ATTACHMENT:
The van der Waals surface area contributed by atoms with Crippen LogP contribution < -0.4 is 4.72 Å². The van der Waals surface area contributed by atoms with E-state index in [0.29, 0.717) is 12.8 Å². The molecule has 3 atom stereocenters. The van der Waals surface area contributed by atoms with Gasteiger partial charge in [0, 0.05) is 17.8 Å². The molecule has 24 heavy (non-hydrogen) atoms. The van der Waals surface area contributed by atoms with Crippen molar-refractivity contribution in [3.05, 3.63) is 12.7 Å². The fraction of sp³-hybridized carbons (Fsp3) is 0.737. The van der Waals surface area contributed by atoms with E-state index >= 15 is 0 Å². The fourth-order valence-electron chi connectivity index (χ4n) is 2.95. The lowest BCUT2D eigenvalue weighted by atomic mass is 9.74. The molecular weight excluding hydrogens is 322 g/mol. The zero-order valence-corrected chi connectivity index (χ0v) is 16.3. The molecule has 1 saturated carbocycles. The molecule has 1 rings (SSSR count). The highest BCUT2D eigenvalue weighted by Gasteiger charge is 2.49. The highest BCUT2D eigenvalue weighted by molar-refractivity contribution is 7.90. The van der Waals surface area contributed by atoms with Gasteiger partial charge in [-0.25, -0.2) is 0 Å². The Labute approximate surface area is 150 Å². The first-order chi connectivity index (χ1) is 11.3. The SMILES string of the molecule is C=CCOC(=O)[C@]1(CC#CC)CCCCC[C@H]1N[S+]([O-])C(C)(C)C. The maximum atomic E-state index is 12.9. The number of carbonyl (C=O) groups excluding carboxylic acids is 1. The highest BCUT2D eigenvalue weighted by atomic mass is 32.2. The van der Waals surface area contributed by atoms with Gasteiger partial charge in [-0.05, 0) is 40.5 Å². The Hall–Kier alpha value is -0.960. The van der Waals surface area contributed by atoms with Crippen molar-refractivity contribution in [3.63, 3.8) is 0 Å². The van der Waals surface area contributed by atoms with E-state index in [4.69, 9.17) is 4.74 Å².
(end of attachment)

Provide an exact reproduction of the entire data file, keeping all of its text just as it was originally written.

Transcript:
The van der Waals surface area contributed by atoms with Crippen LogP contribution < -0.4 is 4.72 Å². The van der Waals surface area contributed by atoms with E-state index in [0.29, 0.717) is 12.8 Å². The molecule has 3 atom stereocenters. The van der Waals surface area contributed by atoms with Gasteiger partial charge in [0, 0.05) is 17.8 Å². The molecule has 24 heavy (non-hydrogen) atoms. The van der Waals surface area contributed by atoms with Crippen molar-refractivity contribution in [3.05, 3.63) is 12.7 Å². The fraction of sp³-hybridized carbons (Fsp3) is 0.737. The van der Waals surface area contributed by atoms with E-state index >= 15 is 0 Å². The fourth-order valence-electron chi connectivity index (χ4n) is 2.95. The lowest BCUT2D eigenvalue weighted by atomic mass is 9.74. The molecular weight excluding hydrogens is 322 g/mol. The zero-order valence-corrected chi connectivity index (χ0v) is 16.3. The molecule has 1 saturated carbocycles. The molecule has 1 rings (SSSR count). The highest BCUT2D eigenvalue weighted by Gasteiger charge is 2.49. The highest BCUT2D eigenvalue weighted by molar-refractivity contribution is 7.90. The van der Waals surface area contributed by atoms with Gasteiger partial charge in [-0.25, -0.2) is 0 Å². The Labute approximate surface area is 150 Å². The first-order chi connectivity index (χ1) is 11.3. The SMILES string of the molecule is C=CCOC(=O)[C@]1(CC#CC)CCCCC[C@H]1N[S+]([O-])C(C)(C)C. The maximum atomic E-state index is 12.9. The number of carbonyl (C=O) groups excluding carboxylic acids is 1. The highest BCUT2D eigenvalue weighted by atomic mass is 32.2. The van der Waals surface area contributed by atoms with Gasteiger partial charge in [-0.05, 0) is 40.5 Å². The Hall–Kier alpha value is -0.960. The van der Waals surface area contributed by atoms with Crippen molar-refractivity contribution in [3.63, 3.8) is 0 Å². The van der Waals surface area contributed by atoms with E-state index in [4.69, 9.17) is 4.74 Å².